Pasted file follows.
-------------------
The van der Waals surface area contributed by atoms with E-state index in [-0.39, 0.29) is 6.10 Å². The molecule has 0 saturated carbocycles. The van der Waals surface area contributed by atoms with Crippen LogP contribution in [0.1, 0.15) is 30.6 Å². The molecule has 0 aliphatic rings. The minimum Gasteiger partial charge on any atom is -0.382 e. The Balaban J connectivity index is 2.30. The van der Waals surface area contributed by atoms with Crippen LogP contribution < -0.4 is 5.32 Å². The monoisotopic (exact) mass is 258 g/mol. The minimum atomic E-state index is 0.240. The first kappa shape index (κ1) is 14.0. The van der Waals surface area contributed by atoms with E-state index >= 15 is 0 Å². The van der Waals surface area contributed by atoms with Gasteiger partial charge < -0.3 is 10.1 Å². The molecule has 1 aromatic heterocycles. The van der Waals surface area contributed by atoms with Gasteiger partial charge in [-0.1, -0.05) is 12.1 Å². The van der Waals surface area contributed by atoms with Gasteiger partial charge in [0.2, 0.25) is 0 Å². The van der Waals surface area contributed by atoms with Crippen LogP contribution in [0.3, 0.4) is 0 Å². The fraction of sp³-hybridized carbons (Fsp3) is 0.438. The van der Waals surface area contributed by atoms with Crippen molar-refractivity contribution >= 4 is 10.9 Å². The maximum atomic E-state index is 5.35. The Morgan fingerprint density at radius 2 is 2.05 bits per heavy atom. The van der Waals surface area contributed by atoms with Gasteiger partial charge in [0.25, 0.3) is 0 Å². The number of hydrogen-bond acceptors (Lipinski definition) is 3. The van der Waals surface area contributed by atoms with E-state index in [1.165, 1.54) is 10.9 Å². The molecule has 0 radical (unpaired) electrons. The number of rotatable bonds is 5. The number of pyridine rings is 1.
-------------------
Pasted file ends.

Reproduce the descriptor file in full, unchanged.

The van der Waals surface area contributed by atoms with E-state index in [-0.39, 0.29) is 6.10 Å². The molecule has 0 saturated carbocycles. The van der Waals surface area contributed by atoms with Crippen LogP contribution in [0.1, 0.15) is 30.6 Å². The molecule has 0 aliphatic rings. The minimum Gasteiger partial charge on any atom is -0.382 e. The Balaban J connectivity index is 2.30. The van der Waals surface area contributed by atoms with Crippen LogP contribution < -0.4 is 5.32 Å². The monoisotopic (exact) mass is 258 g/mol. The minimum atomic E-state index is 0.240. The first kappa shape index (κ1) is 14.0. The van der Waals surface area contributed by atoms with E-state index >= 15 is 0 Å². The van der Waals surface area contributed by atoms with Gasteiger partial charge < -0.3 is 10.1 Å². The molecule has 1 aromatic heterocycles. The van der Waals surface area contributed by atoms with Gasteiger partial charge in [-0.1, -0.05) is 12.1 Å². The van der Waals surface area contributed by atoms with Gasteiger partial charge in [0.2, 0.25) is 0 Å². The van der Waals surface area contributed by atoms with Crippen LogP contribution in [0.3, 0.4) is 0 Å². The fraction of sp³-hybridized carbons (Fsp3) is 0.438. The van der Waals surface area contributed by atoms with Crippen molar-refractivity contribution >= 4 is 10.9 Å². The maximum atomic E-state index is 5.35. The Morgan fingerprint density at radius 2 is 2.05 bits per heavy atom. The van der Waals surface area contributed by atoms with Gasteiger partial charge in [0.25, 0.3) is 0 Å². The number of hydrogen-bond acceptors (Lipinski definition) is 3. The van der Waals surface area contributed by atoms with E-state index in [1.165, 1.54) is 10.9 Å². The molecule has 0 radical (unpaired) electrons. The number of rotatable bonds is 5. The number of pyridine rings is 1.